What You Need To Know About The AR-15

  |  

What You Need To Know About The AR-15

arinahabich / Getty Images

It’s a machine gun!

No it’s not!

It should be used for military purposes only!

No! I use mine for hunting!

We should ban them!

Why? Hand guns are statistically more deadly!

Is your head spinning like mine? As a person who did not grow up around guns, but living in a country where massacres are becoming as common as the Duggar family having babies, I am struggling to make sense of all of it. What is true, non-biased, factual information anymore? Where do you even look?

Well, one thing we can all agree on is that the AR-15 (or similar style rifles) has been the gun of choice for mass shootings over the past few years. But what do we really know about it? Here are some facts that may dispel some myths or rumors you’ve heard, and may teach you a thing or two about the weapon used to kill 17 people at a high school last week.

1. How old do you need to be to purchase an AR-15?

In 48 states, 18 years old.

2. Is this weapon an “assault rifle”?

While often referred to as an “assault-style” weapon, the AR-15 is, by definition, not actually an “assault rifle,” but rather can be categorized as a semi-automatic weapon. An assault rifle means the weapon is fully automatic, and the AR-15 does require a trigger pull for a bullet to leave the barrel.

3. How many rounds can it shoot?

The AR-15 can be loaded with a high-round magazine, as much as 100 rounds, but is typically loaded with 30 rounds. The magazines are said to be easy to carry, manipulate, and reload for an experienced shooter.

Advertisement

4. How many are out there?

The National Rifle Association has called the AR-15 the “most popular rifle in America,” and estimates Americans own more than 8 million of them.

5. What is the history of the AR-15?

It has been used by every branch of the military and became well-known during the Vietnam War as a replacement for the U.S. Military’s M-14, a long large-caliber rifle based on an older World War II design.

6. What does AR stand for?

The AR in AR-15 stands for ArmaLite Rifle.

7. How much does it cost?

The weapon costs between $800-1,800, depending on manufacturer.

8. Is it easy to get?

In many states, this weapon is relatively easy to purchase. There is no waiting period for the AR-15 in Florida, for example.

9. Do you need to pass a background check to purchase an AR-15?

Yes. The Parkland, FL shooter passed his. However, under current federal law, background checks are only required on gun sales at licensed dealers. Therefore, millions of guns are sold each year with no background check, and no questions asked, often between strangers who meet online or at gun shows.

10. Is it easier to get a rifle like the AR-15 than a handgun?

Yes. Statistically, handguns are related to far more gun violence than rifles, so the laws are stricter for purchasing them. However, mass shootings tend to be linked to semi-automatic weapons like the AR-15.

11. Is the AR-15 more deadly than other types of guns?

Yes. Studies suggest that attacks with semiautomatics – including semiautomatics equipped with large capacity magazines like the AR-15 – result in more shots fired, more persons hit, and more wounds inflicted per victim than do attacks with other firearms.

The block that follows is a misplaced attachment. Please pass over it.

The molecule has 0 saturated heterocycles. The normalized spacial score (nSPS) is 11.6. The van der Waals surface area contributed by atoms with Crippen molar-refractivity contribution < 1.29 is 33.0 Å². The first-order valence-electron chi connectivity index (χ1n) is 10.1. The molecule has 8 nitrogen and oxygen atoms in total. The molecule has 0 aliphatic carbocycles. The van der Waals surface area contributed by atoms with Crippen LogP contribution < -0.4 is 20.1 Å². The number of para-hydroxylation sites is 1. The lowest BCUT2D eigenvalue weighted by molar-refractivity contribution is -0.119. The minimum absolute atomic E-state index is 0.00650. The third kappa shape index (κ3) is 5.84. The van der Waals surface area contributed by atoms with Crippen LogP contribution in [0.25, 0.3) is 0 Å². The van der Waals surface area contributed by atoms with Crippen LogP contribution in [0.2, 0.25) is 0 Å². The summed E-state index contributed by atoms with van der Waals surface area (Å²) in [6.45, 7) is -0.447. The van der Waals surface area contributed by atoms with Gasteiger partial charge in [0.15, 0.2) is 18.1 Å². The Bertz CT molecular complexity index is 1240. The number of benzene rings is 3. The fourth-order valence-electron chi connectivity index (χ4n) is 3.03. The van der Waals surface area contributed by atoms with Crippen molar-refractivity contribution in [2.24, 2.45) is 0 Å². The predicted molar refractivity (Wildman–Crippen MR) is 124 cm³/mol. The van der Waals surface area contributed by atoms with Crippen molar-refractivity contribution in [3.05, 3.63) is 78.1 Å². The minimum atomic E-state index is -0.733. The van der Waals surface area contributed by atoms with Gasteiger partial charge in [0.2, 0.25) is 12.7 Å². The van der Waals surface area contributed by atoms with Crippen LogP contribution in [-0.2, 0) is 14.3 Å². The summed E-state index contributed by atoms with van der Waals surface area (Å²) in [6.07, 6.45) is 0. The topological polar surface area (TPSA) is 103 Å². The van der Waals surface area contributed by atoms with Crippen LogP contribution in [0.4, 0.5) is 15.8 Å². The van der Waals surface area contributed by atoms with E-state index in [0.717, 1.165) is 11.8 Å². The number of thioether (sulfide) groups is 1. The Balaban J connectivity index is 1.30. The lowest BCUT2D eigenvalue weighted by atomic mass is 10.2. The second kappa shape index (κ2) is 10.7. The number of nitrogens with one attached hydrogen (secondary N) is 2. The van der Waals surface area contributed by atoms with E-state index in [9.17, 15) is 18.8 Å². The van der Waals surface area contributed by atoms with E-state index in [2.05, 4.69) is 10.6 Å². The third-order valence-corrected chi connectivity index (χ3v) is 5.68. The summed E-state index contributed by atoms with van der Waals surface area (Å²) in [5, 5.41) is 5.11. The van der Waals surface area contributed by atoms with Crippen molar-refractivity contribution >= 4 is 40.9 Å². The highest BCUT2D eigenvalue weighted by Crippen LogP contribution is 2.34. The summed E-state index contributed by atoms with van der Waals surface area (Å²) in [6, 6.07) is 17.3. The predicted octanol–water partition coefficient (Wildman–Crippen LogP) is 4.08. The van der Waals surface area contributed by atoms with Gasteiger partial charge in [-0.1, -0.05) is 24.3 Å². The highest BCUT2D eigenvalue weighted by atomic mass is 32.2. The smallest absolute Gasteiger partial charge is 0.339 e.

12. Has this gun been banned in the U.S. in the past?

Previously, the AR-15 was classified as an “assault-style” weapon and outlawed under the assault weapons ban that lapsed in 2004.

13. Was that ban effective in preventing violence?

There is actually a limited amount of empirical evidence regarding the effectiveness of this legislation. One gun violence expert, however, says yes, the ban was effective. According to Louis Klarevas of the University of Massachusetts at Boston, who authored the book Rampage Nation, our country saw an 183% increase in massacres and a 239% increase in massacre deaths after the ban was lifted.

14. Is the AR-15 banned anywhere in America today?

While not outright banned, some courts are declaring guns like this to be “weapons of war.” For example, the Fourth Circuit Court of Appeals in Richmond, VA “upheld Maryland’s 2013 assault weapons ban, finding that guns like the AR-15 are weapons of war, and thus American civilians don’t have an unfettered right to buy and own them under the Second Amendment.”

Since 2012, AR-15 style rifles have been used to kill 12 people in an Aurora, CO movie theater, 27 children and adults in Newtown, CT, 14 in San Bernardino, 49 people at an Orlando night club, 58 at a Las Vegas music festival, 26 people at a Sutherland Springs, TX church, and 17 students and teachers at Marjory Stoneman Douglas High School in Parkland, FL, a list of 7 shootings that caused 203 deaths.

Regardless of where you fall on this fight—whether you think stricter gun laws will help, or teachers should be armed, or our constitution was written in stone and cannot be amended or interpreted for a changing society, one thing is pretty much non-debatable: the AR-15 can effectively and quickly kill a lot of people.

Sources:

The Washington Post: The History of the AR-15

The Washington Post: It’s time to bring back the assault weapons ban, gun violence experts say

The Trace: Is the AR-15 a ‘Weapon of War’?

The Trace: Here’s Why American Teenagers Can Buy AR-15s

CNBC: Why the AR-15 Keeps Appearing at America’s Deadliest Mass Shootings

TIME: The Florida School Shooter Used an AR-15 Rifle. Here’s What to Know About the Gun

TIME: It’s Shockingly Easy to Buy the Type of Rifle Used in the Orlando Nightclub Shooting

EVERYTOWN: Background Checks

U.S. Department of Justice: Updated Assessment of the Federal Assault Weapons Ban: Impacts on Gun Markets and Gun Violence, 1994-2003